Five years later, Rosen made good on his promise, pledging $10 million in cash and 20 acres of property at his new resort, Rosen Shingle Creek. His contribution, however, came with certain conditions.
"I told President Hitt that I would really prefer the new college be out here near the theme parks, convention center and International Drive … closer to where all of the action is."
Rosen and his team were invited to help design the building. So he invited the deans from the top hospitality colleges in the nation—Cornell, Michigan State, UMass, UNLV—to be his weekend guests. Armed with their input, Rosen's team of architects developed "a tremendous plan based on the best of the best of the best." And in 2004, the Rosen College of Hospitality Management opened on time and on budget.
"I didn't want to make a fuss out of the UCF donation," Rosen says. "I was ready to just send a check in the mail. But President Hitt implored me not to do it that way. He said, ‘Let us make an announcement. Let us use your name. If people hear that you're doing something, it might encourage others to do something.' When he put it that way, I had to say okay."
Today, with founding Dean Abe Pizam at the helm and 3,500 students enrolled, the UCF Rosen College of Hospitality Management is the largest hospitality program in the nation.
An Impact Felt Across Generations
"Epiphany might be too strong of a word … it was more of a voice. A feeling that ‘now is the time.' You've achieved more success than you ever imagined. It's time now to recognize that you've been blessed … to be thankful and to share your good fortune with others."
Having had his own life so radically transformed by education, Rosen knew that this was an area he wanted to focus on, and Tangelo Park was the place.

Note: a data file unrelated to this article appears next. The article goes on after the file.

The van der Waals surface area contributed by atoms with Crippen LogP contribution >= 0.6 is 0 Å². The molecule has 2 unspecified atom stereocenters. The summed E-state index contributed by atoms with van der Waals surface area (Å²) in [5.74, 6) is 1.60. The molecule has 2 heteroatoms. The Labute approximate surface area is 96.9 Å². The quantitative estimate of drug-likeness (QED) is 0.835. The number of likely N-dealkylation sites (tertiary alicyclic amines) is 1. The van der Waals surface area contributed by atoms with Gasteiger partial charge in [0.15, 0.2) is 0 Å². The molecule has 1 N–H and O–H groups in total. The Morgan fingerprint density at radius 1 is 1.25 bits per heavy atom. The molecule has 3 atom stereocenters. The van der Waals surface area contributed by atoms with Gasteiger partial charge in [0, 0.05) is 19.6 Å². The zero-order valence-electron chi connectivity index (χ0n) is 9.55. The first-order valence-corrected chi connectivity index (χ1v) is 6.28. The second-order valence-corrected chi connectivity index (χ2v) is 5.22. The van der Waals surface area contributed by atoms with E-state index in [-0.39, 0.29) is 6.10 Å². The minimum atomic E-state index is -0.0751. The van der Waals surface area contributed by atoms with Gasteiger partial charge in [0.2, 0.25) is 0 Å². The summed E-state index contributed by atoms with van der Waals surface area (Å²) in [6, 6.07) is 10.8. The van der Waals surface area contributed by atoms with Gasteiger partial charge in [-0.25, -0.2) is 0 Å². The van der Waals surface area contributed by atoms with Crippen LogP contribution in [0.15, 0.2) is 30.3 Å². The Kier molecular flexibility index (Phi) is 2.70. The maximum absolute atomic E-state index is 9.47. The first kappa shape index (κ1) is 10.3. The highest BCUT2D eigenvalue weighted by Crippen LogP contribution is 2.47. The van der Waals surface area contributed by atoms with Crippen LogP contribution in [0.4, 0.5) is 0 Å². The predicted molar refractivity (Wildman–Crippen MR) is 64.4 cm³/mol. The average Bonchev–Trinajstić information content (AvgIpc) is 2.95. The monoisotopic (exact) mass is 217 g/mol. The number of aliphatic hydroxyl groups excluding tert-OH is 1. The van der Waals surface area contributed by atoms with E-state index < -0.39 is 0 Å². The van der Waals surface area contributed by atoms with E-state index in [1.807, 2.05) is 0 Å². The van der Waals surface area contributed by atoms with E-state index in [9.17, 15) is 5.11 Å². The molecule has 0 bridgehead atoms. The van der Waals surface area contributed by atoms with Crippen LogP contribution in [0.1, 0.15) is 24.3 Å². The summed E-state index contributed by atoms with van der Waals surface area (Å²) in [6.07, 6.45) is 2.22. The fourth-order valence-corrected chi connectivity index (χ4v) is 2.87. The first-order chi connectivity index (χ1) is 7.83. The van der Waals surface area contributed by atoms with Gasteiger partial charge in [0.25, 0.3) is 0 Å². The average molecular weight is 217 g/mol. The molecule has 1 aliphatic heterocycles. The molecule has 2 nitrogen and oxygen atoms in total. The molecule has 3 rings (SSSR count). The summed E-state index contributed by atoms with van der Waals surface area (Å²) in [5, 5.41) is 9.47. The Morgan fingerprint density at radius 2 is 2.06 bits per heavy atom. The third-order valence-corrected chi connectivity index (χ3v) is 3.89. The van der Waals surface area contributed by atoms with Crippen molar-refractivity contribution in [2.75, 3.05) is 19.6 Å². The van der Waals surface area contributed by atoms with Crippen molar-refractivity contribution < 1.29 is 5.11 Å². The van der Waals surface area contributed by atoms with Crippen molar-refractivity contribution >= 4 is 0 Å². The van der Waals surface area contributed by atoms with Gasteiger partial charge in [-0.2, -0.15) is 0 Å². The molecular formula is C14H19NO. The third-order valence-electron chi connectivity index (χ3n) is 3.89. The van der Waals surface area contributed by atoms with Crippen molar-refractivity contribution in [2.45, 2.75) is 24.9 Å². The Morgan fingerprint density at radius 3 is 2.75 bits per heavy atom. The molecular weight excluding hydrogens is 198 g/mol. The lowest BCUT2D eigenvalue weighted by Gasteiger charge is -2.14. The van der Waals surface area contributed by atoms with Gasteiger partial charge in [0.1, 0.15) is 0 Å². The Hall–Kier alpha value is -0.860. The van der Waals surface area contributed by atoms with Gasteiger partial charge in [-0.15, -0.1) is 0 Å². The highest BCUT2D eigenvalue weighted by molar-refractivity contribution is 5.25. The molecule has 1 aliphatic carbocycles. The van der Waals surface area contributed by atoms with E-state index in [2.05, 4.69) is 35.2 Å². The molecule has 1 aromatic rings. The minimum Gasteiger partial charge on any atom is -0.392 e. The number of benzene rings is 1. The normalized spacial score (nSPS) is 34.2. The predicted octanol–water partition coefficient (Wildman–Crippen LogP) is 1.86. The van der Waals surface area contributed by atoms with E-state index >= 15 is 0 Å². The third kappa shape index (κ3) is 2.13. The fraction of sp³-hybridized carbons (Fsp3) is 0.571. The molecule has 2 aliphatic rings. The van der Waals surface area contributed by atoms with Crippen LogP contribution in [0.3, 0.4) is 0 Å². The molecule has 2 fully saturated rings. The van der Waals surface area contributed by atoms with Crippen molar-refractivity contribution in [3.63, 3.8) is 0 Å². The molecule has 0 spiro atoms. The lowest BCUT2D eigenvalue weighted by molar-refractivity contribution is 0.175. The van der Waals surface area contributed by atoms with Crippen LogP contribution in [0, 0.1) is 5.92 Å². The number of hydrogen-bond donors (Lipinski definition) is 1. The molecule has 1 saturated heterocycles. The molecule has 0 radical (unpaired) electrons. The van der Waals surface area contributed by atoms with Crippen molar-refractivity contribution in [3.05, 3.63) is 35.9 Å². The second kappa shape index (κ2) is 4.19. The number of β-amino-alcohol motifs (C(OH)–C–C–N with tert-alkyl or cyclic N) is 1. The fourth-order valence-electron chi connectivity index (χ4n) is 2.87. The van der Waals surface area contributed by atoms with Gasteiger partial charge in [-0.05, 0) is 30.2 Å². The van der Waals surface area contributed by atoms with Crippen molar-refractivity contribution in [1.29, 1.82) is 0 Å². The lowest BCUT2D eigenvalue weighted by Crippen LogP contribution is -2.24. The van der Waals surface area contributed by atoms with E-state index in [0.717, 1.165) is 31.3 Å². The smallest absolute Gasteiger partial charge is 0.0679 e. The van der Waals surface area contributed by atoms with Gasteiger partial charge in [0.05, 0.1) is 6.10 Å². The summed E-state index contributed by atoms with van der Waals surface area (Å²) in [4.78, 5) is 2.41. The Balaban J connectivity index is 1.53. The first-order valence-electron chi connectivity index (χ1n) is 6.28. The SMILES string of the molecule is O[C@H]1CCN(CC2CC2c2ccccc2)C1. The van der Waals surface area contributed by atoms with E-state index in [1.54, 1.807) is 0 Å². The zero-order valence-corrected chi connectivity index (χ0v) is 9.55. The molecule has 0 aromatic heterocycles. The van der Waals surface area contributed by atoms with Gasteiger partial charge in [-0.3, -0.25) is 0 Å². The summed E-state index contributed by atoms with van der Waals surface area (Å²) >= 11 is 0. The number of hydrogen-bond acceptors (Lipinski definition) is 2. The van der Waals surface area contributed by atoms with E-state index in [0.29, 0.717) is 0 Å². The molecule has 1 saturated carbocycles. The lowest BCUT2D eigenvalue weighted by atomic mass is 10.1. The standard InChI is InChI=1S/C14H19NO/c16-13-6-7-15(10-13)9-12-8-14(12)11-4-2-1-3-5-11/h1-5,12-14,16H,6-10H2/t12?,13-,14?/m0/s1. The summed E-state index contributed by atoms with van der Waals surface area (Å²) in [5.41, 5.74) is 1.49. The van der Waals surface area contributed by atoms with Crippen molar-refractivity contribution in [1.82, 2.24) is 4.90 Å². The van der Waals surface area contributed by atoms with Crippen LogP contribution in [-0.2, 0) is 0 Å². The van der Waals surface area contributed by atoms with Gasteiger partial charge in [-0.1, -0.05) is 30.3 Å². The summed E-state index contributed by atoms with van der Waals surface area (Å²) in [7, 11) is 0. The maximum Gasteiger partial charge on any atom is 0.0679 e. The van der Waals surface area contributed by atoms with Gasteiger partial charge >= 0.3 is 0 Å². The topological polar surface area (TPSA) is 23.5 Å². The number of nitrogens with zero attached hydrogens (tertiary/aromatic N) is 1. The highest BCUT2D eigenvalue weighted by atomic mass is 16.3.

Tangelo Park is built on land once used for orange groves. Originally built as housing for workers at the nearby Martin Marietta, it has become an isolated residential area. There are few services nearby for residents, and few public transit options. African Americans comprise 90 percent of the community, with many living below the poverty line.
"I fell in love with the neighborhood," says Rosen. "I knew I wanted to do some type of scholarship program for them."
The Tangelo Park Program, started in 1993, gives every neighborhood child age 2 to 4 access to free preschool. Parents have access to parenting classes, vocational courses and technical training.
For a program that took just one hour and four people to develop, the impact has been wide and deep. Tangelo Park Elementary is now a grade-A school. Every high school senior graduates.
But there's more. Much more.
Every high school graduate who is accepted to a Florida public university, community or state college, or vocational school receives a full Harris Rosen Foundation scholarship, which covers tuition, living and educational expenses through graduation.
Nearly 200 students have earned Rosen scholarships, and of those, 75 percent have graduated from college—the highest rate among an ethnic group in the nation.
"I was part of the first generation of pre-K children in the Tangelo Park Program. Now I'm about to be the first generation of my family to go to college," says Antionette Butler, a senior at Dr. Phillips High School. Butler plans to use her Rosen scholarship to attend UCF and study neurology.
Donna Wilcox used her Rosen scholarship to earn a bachelor's degree in interpersonal/organizational communication at UCF, and then went on to complete her M.A. in mass communications at the University of Georgia.
"When people have the resources to go and succeed, there's a ripple effect," she says. "It becomes generational. No one in my family ever went to college before, but now, my baby sister can't even picture a life without college. My mother even went back and got her degree. I showed her that she could do it."
After spending $9 million on his adopted neighborhood of 2,500 residents, Rosen was asked if the program has a stopping point.
"I will be involved in the program until Tangelo Park is a gated community and the average home is selling for $1 million. Then I'm gone."
Original Source: Pegasus Magazine | Photos: Pegasus Magazine